NEW YORK (
) -- The U.S. dollar moved higher Wednesday knocking down the commodity trade.
Tim Seymour said on
's "Fast Money Halftime Report" that the demand for some of the commodities is still alive in China. He said he's a bit worry about copper, saying it would take more than just Chinese demand to move it higher.
Brian Kelly said he was shorting copper, while Joe Terranova said he was not buying copper.
Kelly said the dollar is going to get stronger, as it benefits either from an improvement in the U.S economy and G-3 countries or as the currency of choice in the event of a flight to safety.
For a breakout of some stocks from a recent "Fast Money" TV show,check out Dan Fitzpatrick's "3 Stocks I Saw on TV."
3 Stocks I Saw onTV
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Seymour also advised buying gold with the euro currency under pressure.Gary Kaminsky, though, said he didn't think gold was a good trade and continued to warn about a weakening euro.
Melissa Lee, the moderator of the show, noted that George Soros, John Paulson and Eddie Lampert added to their holdings in
in the fourth quarter. Kelly said it's a good bank, adding it's a bank that the government owns and "you are buying at a great level."
Lee noted that Citigroup is a bargin at its current price of $3.40 compared to its book value of $4.15. Kaminsky said the "whales" are looking at this as a long-term play. "If Citigroup can get its earnings power to $1 a share, it's a great buy," he said.
Kaminsky viewed the whales' play more in terms of an options trade rather than a belief in the fundamental story of the bank. Seymour warned against an options trade in Citigroup, saying it's risky.
acquisition of privately held Duane Reade, Kaminsky said the deal illustrates the slowdown in M&A activity now, with so many advisers involved in the deal.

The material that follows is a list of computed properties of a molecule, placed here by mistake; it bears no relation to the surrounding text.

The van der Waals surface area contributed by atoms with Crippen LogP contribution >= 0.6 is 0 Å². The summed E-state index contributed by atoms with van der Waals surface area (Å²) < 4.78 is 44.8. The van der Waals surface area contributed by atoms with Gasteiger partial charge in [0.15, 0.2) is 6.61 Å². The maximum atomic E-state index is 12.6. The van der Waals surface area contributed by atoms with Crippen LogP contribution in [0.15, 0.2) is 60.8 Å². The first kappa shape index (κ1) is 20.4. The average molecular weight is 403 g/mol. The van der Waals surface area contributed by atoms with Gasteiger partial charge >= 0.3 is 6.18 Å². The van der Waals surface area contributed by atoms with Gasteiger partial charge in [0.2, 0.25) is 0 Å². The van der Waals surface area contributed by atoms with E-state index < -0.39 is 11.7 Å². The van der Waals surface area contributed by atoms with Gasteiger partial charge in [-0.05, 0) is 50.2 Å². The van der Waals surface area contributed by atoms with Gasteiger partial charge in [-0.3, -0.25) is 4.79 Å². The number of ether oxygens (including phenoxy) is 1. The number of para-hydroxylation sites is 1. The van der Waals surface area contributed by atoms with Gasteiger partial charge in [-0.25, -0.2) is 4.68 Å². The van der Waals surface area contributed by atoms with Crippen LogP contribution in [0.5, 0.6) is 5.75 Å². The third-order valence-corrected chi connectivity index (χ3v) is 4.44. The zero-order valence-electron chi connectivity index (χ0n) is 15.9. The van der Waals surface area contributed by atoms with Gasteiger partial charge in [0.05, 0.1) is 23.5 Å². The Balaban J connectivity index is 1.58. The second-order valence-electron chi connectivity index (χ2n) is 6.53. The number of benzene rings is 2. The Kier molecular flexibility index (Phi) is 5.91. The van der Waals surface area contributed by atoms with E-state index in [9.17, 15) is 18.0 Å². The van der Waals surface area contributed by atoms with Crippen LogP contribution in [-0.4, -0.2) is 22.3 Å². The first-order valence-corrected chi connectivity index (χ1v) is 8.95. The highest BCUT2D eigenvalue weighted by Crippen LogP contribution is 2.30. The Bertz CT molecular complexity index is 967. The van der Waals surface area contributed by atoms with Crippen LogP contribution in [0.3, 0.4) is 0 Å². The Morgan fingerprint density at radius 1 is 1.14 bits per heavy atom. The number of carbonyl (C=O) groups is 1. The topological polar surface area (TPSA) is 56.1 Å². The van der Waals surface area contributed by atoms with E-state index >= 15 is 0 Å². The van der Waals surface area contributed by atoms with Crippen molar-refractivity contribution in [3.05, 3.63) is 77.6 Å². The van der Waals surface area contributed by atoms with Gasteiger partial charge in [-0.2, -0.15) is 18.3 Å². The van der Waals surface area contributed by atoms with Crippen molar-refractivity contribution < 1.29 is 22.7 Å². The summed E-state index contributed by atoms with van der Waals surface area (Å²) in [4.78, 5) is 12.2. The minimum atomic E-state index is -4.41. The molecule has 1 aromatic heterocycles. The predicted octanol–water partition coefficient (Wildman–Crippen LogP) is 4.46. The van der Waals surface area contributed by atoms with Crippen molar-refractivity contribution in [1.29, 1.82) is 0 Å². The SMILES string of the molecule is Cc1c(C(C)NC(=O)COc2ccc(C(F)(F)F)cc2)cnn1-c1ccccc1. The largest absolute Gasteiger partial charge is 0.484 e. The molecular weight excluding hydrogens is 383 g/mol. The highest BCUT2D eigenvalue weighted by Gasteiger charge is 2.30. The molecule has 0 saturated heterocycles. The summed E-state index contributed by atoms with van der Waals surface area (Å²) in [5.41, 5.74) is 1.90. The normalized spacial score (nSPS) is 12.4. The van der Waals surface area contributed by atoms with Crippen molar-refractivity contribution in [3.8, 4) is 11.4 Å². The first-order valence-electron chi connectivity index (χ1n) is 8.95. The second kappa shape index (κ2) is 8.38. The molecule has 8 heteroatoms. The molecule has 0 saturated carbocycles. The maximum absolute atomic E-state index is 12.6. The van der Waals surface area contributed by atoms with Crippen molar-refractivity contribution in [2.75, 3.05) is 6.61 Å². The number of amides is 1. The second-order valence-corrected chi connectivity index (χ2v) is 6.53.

strong earnings, Seymour said the side bets off the earnings report would be in the ag space in names such as
Lee brought in Howard Lutnick, chairman and CEO of Cantor Fitzgerald, to talk about his growing business. He said the financial landscape has altered so much with the departure of Lehmans and Merrill Lynch becoming a part of
Bank of America
that it has offered a huge opportunity for his firm to serve mid-capital companies, hedge funds, money managers, state and teachers retirement systems.
He said his company is building a real estate finance business and looking for quality assets for its clients.
set to report after the closing bell, Terranova said the stock is still a buy, although he feels the better bet might be in
, which he thinks the market is underestimating.
Is the rise in the home building stocks for real? Bill Fleckenstein, president of Fleckenstein Capital, doesn't think so. "Trying to make money in housing is like picking up quarters on the freeway," he said.
Instead, he said his firm is trying to capitalize on the beneficiaries of money printing like gold.
With his "ear to wall," Terranova said large investment banks are playing for oil to rise to $90 a barrel.
-- Written by David Tong in San Francisco
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